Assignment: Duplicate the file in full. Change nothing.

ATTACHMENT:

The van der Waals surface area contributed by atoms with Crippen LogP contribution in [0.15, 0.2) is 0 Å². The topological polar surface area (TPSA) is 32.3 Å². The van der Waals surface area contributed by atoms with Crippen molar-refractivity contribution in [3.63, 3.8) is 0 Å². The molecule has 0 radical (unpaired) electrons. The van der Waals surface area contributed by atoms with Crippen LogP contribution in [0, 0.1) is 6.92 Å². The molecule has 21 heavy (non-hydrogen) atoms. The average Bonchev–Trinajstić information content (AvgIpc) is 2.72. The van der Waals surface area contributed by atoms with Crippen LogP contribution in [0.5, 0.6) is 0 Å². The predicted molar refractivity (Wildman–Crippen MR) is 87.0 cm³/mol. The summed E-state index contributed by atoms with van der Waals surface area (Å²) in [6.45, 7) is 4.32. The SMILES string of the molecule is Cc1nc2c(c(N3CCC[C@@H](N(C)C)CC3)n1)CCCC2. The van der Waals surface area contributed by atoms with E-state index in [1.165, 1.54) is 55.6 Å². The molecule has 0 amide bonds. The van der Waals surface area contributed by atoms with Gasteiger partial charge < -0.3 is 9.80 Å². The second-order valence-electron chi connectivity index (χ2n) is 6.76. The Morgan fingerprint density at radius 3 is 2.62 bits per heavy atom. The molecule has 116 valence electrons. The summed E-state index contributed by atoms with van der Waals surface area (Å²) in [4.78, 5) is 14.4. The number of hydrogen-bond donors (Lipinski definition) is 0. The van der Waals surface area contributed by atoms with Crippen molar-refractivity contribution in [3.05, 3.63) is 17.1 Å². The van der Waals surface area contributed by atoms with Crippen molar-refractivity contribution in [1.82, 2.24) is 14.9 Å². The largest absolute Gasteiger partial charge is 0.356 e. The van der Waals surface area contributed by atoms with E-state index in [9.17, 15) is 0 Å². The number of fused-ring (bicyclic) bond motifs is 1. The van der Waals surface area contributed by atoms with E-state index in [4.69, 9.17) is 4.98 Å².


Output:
The van der Waals surface area contributed by atoms with Crippen LogP contribution in [0.15, 0.2) is 0 Å². The topological polar surface area (TPSA) is 32.3 Å². The van der Waals surface area contributed by atoms with Crippen molar-refractivity contribution in [3.63, 3.8) is 0 Å². The molecule has 0 radical (unpaired) electrons. The van der Waals surface area contributed by atoms with Crippen LogP contribution in [0, 0.1) is 6.92 Å². The molecule has 21 heavy (non-hydrogen) atoms. The average Bonchev–Trinajstić information content (AvgIpc) is 2.72. The van der Waals surface area contributed by atoms with Crippen LogP contribution in [0.5, 0.6) is 0 Å². The predicted molar refractivity (Wildman–Crippen MR) is 87.0 cm³/mol. The summed E-state index contributed by atoms with van der Waals surface area (Å²) in [6.45, 7) is 4.32. The SMILES string of the molecule is Cc1nc2c(c(N3CCC[C@@H](N(C)C)CC3)n1)CCCC2. The van der Waals surface area contributed by atoms with E-state index in [1.165, 1.54) is 55.6 Å². The molecule has 0 amide bonds. The van der Waals surface area contributed by atoms with Gasteiger partial charge < -0.3 is 9.80 Å². The second-order valence-electron chi connectivity index (χ2n) is 6.76. The Morgan fingerprint density at radius 3 is 2.62 bits per heavy atom. The molecule has 116 valence electrons. The summed E-state index contributed by atoms with van der Waals surface area (Å²) in [4.78, 5) is 14.4. The number of hydrogen-bond donors (Lipinski definition) is 0. The van der Waals surface area contributed by atoms with Crippen molar-refractivity contribution in [3.05, 3.63) is 17.1 Å². The van der Waals surface area contributed by atoms with Crippen molar-refractivity contribution in [1.82, 2.24) is 14.9 Å². The largest absolute Gasteiger partial charge is 0.356 e. The van der Waals surface area contributed by atoms with E-state index in [9.17, 15) is 0 Å². The number of fused-ring (bicyclic) bond motifs is 1. The van der Waals surface area contributed by atoms with E-state index in [4.69, 9.17) is 4.98 Å².